In contemporary times, Christianity seems locked in an intractable decline–measured by number of adherents and overall influence on Australian society.
This trend is markedly observed among young people: whereas only 13.7 % of septuagenarians report no religious affiliation; a significant 38.3 % of millennials identify as irreligious. And the shift towards secularism is only set to hasten: a whopping 52 % of teens aged 13-18 report no religious affiliation.
According to sources such as the SBS, “science,” “independent thinking” and “individuality” are behind this religious exodus. In other words, rising secularism reflects the inherent arc of history towards progress, liberalism and advancing the human condition.
Considered in that what is today viewed as “science” and “independent thinking” has utterly monopolised educational, media and cultural influences, I agree with the SBS: these imprints help sway young people towards secularism.
However, it is not true to say that religion has been intellectually discredited in the minds of young people–who read fewer books than ever and often get their news from Snapchat. How many young atheists have reviewed Thomas Aquinas’ cosmological argument, thoroughly deliberated, and deduced that it doesn’t check out? At best, a small minority.
Therefore, it would seem likely this shift has less to do with scholarly engagement, than it does with something else. Namely, the extrication of a baser, more intrinsic yearning that resonates with the educated and uneducated alike–sex.
In Libido Dominadi, E. Michael Jones considers the writing of Wilhelm Reich, a prominent 20th century sexual revolutionary. On the relationship between unbridling sexual restrictions and people coming to reject God, Reich explains,
A clear sexual consciousness and a natural regulation of sexual life must foredoom every form of mysticism; that, in other words, natural sexuality is the arch-enemy of mystical religion… We do not discuss the existence of nonexistence of God, we merely eliminate the sexual repressions and dissolve the infantile ties to the parents.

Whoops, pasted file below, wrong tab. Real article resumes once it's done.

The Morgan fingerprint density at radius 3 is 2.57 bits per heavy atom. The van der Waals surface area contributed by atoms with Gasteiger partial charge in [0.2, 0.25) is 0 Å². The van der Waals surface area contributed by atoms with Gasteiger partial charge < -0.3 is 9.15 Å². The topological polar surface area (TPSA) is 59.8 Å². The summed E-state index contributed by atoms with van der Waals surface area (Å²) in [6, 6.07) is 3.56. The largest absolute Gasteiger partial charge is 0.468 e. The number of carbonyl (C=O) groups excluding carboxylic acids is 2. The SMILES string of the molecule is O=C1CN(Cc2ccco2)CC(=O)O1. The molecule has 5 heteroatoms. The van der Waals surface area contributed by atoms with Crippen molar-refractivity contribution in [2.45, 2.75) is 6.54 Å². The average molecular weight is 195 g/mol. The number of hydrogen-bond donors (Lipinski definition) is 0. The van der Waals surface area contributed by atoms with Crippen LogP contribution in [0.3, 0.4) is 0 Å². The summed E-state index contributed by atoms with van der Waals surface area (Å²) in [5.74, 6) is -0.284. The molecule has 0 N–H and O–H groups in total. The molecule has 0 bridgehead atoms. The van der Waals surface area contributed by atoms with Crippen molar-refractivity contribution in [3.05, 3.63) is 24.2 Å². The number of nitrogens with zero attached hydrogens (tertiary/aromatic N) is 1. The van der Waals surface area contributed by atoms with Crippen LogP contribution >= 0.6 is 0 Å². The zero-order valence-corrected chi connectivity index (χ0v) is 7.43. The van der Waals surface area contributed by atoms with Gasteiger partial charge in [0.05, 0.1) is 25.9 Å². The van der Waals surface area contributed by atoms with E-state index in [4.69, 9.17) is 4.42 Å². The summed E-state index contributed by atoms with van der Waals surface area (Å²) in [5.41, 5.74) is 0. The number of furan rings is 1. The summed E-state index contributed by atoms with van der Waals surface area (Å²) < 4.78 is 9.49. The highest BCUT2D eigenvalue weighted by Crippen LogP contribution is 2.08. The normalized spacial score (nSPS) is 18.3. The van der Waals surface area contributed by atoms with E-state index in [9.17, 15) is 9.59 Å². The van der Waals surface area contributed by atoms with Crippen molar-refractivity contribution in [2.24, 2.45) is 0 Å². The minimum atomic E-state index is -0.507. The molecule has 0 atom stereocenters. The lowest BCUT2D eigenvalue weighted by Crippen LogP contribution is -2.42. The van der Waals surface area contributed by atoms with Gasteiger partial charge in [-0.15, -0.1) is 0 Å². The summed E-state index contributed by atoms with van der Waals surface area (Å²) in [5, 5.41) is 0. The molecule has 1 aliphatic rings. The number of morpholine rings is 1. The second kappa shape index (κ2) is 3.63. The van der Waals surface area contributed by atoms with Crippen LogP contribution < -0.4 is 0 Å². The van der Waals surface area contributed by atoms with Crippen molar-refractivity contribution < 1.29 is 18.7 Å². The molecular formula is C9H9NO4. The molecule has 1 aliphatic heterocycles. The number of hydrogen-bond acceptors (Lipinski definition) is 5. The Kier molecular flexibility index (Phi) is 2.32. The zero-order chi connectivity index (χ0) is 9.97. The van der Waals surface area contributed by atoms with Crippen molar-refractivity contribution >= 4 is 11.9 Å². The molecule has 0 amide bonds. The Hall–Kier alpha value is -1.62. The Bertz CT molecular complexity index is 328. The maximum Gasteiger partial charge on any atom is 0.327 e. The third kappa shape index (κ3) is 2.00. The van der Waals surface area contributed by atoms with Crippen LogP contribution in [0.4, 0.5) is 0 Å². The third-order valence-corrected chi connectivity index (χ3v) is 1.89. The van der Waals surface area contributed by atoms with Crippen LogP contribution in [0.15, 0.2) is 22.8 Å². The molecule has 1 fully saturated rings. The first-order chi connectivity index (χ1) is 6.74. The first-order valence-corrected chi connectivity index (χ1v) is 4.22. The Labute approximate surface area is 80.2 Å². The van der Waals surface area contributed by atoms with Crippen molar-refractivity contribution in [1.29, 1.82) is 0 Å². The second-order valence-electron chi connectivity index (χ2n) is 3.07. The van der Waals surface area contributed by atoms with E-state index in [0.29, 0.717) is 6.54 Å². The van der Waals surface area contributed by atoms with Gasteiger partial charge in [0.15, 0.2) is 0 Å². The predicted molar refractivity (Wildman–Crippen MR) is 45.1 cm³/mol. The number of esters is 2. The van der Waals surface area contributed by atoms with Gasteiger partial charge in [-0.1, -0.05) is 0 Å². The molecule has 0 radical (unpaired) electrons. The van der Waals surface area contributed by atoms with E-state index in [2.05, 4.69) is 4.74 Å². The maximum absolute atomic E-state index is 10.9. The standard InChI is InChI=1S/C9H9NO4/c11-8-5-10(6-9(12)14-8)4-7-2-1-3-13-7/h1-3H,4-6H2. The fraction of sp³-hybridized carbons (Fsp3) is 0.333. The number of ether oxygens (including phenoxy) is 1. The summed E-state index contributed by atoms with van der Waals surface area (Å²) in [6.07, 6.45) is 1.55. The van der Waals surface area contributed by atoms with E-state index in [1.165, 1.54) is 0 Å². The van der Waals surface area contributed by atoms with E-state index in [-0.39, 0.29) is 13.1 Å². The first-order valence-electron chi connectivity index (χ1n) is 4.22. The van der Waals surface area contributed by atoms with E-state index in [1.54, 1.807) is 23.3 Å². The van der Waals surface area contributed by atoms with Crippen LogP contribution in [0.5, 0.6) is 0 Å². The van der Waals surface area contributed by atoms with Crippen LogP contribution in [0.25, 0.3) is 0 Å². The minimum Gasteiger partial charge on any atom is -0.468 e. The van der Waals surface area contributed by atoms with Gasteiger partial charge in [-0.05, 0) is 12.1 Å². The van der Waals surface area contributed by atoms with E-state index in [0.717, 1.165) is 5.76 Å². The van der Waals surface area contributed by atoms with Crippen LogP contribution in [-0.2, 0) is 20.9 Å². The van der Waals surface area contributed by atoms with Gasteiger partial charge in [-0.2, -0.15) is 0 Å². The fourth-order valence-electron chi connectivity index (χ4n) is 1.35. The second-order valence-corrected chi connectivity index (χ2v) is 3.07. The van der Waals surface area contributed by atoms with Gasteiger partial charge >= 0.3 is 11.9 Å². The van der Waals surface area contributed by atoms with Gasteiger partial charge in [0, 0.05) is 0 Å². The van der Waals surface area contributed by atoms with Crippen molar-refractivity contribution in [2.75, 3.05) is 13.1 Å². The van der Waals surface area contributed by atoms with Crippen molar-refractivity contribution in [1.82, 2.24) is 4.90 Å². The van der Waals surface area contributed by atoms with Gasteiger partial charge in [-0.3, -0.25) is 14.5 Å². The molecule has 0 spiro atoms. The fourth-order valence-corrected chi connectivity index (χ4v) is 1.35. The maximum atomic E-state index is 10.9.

Paying heed to the logic of Reich’s strategy, Jones concludes,
Once a person can be persuaded to act in a certain way sexually, all debate is unnecessary. Thought follows naturally from action, especially actions as intimately rooted as the sexual.
When one grasps, as Wilhelm Reich did in the 1930’s, that thought follows from action–particularly in the sexual realm–one can considerably account for increasing secularism.
Because sexual desires can never be lastingly satiated, when all constraints are thrown off in the pursuit of sexual liberation–as has occurred by 2019, through the almost complete normalisation of pre-marital sex and masturbation–the next stop, is addiction. Like drug addicts who rationalise their destructive habits, when people are hooked to sating their sexual appetites, anything which threatens to impede this behaviour–such as religion–is either actively or subconsciously blocked out.
This is precisely why Wilhelm Reich admitted sexuality is “not a private matter.” If people engage in enough sexually ‘liberating’ behaviour, the idea of God will dissipate from their minds.
Consequently, it is unsurprising that secularism has spread in accordance with our increasingly sexualised culture. In many cases, the outright rejection of God is a response to rationalise irrepressible sexual predilections.
Of course, none of the above is to discount alternative causes of secularism. These include, but are not limited to, unprecedented material comforts of modern life and the relative security that Australians have enjoyed since World War Two.
But modern sexual practices enormously contribute to burgeoning secularism; whether this role is concretely understood or not. Until such dynamics are recognised and a basic introspection is taken into supposedly ‘private’ individual behaviour, Christianity–or for that matter, any doctrine that would sensibly regulate sexual norms in the name of reason–will continually recede.